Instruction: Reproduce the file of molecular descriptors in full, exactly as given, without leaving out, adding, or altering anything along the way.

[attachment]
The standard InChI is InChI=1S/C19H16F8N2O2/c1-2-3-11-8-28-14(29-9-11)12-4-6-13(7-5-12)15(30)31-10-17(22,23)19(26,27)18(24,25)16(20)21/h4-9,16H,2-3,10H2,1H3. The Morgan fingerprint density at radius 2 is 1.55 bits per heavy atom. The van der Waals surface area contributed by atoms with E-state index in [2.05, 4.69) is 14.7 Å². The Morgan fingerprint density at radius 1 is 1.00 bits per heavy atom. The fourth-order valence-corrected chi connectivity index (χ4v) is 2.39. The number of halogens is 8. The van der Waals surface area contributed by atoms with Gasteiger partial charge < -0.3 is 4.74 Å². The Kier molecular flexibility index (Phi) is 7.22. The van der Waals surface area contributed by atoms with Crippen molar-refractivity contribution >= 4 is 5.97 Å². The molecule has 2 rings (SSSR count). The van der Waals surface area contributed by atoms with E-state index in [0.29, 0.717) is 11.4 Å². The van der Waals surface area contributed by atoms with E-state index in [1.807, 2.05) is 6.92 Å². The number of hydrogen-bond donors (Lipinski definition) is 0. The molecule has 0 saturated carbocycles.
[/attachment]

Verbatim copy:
The standard InChI is InChI=1S/C19H16F8N2O2/c1-2-3-11-8-28-14(29-9-11)12-4-6-13(7-5-12)15(30)31-10-17(22,23)19(26,27)18(24,25)16(20)21/h4-9,16H,2-3,10H2,1H3. The Morgan fingerprint density at radius 2 is 1.55 bits per heavy atom. The van der Waals surface area contributed by atoms with E-state index in [2.05, 4.69) is 14.7 Å². The Morgan fingerprint density at radius 1 is 1.00 bits per heavy atom. The fourth-order valence-corrected chi connectivity index (χ4v) is 2.39. The number of halogens is 8. The van der Waals surface area contributed by atoms with Gasteiger partial charge < -0.3 is 4.74 Å². The Kier molecular flexibility index (Phi) is 7.22. The van der Waals surface area contributed by atoms with Crippen molar-refractivity contribution >= 4 is 5.97 Å². The molecule has 2 rings (SSSR count). The van der Waals surface area contributed by atoms with E-state index in [0.29, 0.717) is 11.4 Å². The van der Waals surface area contributed by atoms with E-state index in [1.807, 2.05) is 6.92 Å². The number of hydrogen-bond donors (Lipinski definition) is 0. The molecule has 0 saturated carbocycles.